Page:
– written for Citinerary, www.citinerary.net –
When a system is broken, the masses are the ones who can change things for the better. And sometimes only through tragedy can we build a new hope.
Last Friday night a fire started in a Bucharest based club, where 31 people died (a number which is said to double in the next couple of weeks) and almost 200 were injured – that’s more than half of the people present in the club! The fire was started by fireworks hitting the highly flammable soundproofing system. It may be relevant to know that the owners of the club had not bought a fireproof insulation system because it would have been expensive.
A bodyguard tried to use a fire extinguisher, but because of the nature of the soundproofing material, it was too late to stop the fire. Of the two exits, only one was functional, which caused a stampede that killed even more people than the fire alone.
Moreover, the local authorities had never actually inspected the club (and probably most of the clubs in Bucharest, for that matter). They issued the club’s papers on the owners’ promise to use the space for 80 seated people.
Now, it is obvious to ask yourself – who, in their right mind, had authorized indoor fireworks? Who, in their right mind, had allowed 300-400 people into a closed space, with no proper emergency exits, with no fire alarms, no sprinklers, and a highly flammable soundproofing system? Who, in their right mind, had allowed such a club to operate? Is there no system in place to regulate such things?
It is easy to just blame the owners, but in reality, the system is everything that’s wrong. And we are all to blame. It is the system which impregnated our minds with a different kind of mentality, a mentality that persists in our everyday life: mediocrity, the “let’s not put too much effort into anything, it will also work like this” and cheating, the “I’m sure I’m smarter than everyone else, I’m sure I can cheat the system somehow”.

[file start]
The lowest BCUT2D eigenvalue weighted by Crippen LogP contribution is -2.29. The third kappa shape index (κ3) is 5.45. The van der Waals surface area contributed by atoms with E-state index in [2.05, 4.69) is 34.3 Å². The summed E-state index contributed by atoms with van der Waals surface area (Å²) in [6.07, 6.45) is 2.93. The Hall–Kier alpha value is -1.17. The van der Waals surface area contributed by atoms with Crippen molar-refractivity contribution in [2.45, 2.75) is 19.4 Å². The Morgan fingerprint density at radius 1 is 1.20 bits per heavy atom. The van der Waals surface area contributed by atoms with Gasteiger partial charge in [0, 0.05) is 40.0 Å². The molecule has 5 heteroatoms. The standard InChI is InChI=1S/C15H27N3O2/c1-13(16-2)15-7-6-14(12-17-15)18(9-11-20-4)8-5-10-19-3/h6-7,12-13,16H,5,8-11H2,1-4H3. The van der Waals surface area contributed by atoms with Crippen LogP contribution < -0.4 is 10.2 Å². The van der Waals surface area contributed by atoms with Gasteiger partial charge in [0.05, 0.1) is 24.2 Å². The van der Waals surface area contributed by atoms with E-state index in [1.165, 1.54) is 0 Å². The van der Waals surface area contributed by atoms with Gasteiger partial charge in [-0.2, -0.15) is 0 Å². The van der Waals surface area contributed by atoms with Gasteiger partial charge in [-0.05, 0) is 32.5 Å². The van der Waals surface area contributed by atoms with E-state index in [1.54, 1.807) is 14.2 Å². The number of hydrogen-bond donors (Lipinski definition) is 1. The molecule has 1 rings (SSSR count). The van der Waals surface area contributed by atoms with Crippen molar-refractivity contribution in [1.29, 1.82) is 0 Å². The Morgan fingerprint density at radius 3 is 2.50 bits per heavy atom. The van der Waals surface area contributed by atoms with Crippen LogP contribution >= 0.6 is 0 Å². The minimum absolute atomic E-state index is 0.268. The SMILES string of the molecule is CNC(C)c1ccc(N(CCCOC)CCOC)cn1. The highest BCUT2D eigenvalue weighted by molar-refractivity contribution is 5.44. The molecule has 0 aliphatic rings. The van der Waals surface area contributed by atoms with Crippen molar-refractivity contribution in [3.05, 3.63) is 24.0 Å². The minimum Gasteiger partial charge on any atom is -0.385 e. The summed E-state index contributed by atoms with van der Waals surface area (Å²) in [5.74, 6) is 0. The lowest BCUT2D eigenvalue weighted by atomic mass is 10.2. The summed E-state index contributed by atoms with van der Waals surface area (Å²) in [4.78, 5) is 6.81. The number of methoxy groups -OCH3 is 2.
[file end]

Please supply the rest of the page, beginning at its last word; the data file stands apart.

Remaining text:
This, in my country, is a part of normality and people who do not cheat the system are often considered stupid for not doing it.
The first ambulance arrived at the event in 10 minutes, firefighters in 15-20 minutes. Almost 150 people were transported to hospitals around Bucharest, and more than half of them are still in a critical condition. Unfortunately though, did you, reader, know that this is pretty much the maximum capacity Bucharest, a city of more than 2 million people, can offer in case of disaster?
Did you also know that the Romanian Orthodox Church, a major player in Romanians’ life, is currently spending around 80 million Euros on building the first cathedral in Bucharest? While local priests encouraged the people to give all that they can, the church as an institution only had words of condolence to offer the victims of this tragedy, nothing more – way after the event even occurred.
The Patriarch explained the absence of church representatives at the location of the disaster by saying that they had not been invited. Some others threw the blame on the nature of the concert and claimed that those deaths were called upon through the lyrics of the rock music they listen to. In the 21st Century!